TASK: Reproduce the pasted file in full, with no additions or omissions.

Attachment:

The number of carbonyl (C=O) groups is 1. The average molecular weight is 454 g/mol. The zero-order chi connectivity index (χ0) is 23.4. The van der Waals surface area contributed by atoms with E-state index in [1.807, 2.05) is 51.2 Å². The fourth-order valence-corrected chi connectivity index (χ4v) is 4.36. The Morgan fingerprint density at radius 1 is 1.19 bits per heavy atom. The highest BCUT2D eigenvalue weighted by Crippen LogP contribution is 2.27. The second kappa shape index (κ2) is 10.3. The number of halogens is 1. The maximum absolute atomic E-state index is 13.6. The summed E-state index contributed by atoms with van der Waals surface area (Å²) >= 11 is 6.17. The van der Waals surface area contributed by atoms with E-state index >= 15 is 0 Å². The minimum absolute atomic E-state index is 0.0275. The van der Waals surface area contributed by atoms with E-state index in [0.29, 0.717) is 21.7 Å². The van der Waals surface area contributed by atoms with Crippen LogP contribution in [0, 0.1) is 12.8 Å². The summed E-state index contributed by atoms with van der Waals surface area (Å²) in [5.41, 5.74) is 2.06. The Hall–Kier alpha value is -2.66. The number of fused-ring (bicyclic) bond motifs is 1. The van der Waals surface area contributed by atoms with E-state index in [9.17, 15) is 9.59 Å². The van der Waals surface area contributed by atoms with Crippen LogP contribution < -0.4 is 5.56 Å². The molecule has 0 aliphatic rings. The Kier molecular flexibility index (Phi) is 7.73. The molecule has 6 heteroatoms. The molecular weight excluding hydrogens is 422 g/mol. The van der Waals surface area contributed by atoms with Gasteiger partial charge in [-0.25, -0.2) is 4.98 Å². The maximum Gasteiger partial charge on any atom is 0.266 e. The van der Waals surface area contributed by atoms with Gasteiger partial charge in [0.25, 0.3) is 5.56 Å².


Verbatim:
The number of carbonyl (C=O) groups is 1. The average molecular weight is 454 g/mol. The zero-order chi connectivity index (χ0) is 23.4. The van der Waals surface area contributed by atoms with E-state index in [1.807, 2.05) is 51.2 Å². The fourth-order valence-corrected chi connectivity index (χ4v) is 4.36. The Morgan fingerprint density at radius 1 is 1.19 bits per heavy atom. The highest BCUT2D eigenvalue weighted by Crippen LogP contribution is 2.27. The second kappa shape index (κ2) is 10.3. The number of halogens is 1. The maximum absolute atomic E-state index is 13.6. The summed E-state index contributed by atoms with van der Waals surface area (Å²) >= 11 is 6.17. The van der Waals surface area contributed by atoms with E-state index >= 15 is 0 Å². The minimum absolute atomic E-state index is 0.0275. The van der Waals surface area contributed by atoms with E-state index in [0.29, 0.717) is 21.7 Å². The van der Waals surface area contributed by atoms with Crippen LogP contribution in [0, 0.1) is 12.8 Å². The summed E-state index contributed by atoms with van der Waals surface area (Å²) in [5.41, 5.74) is 2.06. The Hall–Kier alpha value is -2.66. The number of fused-ring (bicyclic) bond motifs is 1. The van der Waals surface area contributed by atoms with E-state index in [9.17, 15) is 9.59 Å². The van der Waals surface area contributed by atoms with Crippen LogP contribution < -0.4 is 5.56 Å². The molecule has 0 aliphatic rings. The Kier molecular flexibility index (Phi) is 7.73. The molecule has 6 heteroatoms. The molecular weight excluding hydrogens is 422 g/mol. The van der Waals surface area contributed by atoms with Gasteiger partial charge in [-0.25, -0.2) is 4.98 Å². The maximum Gasteiger partial charge on any atom is 0.266 e. The van der Waals surface area contributed by atoms with Gasteiger partial charge in [0.25, 0.3) is 5.56 Å².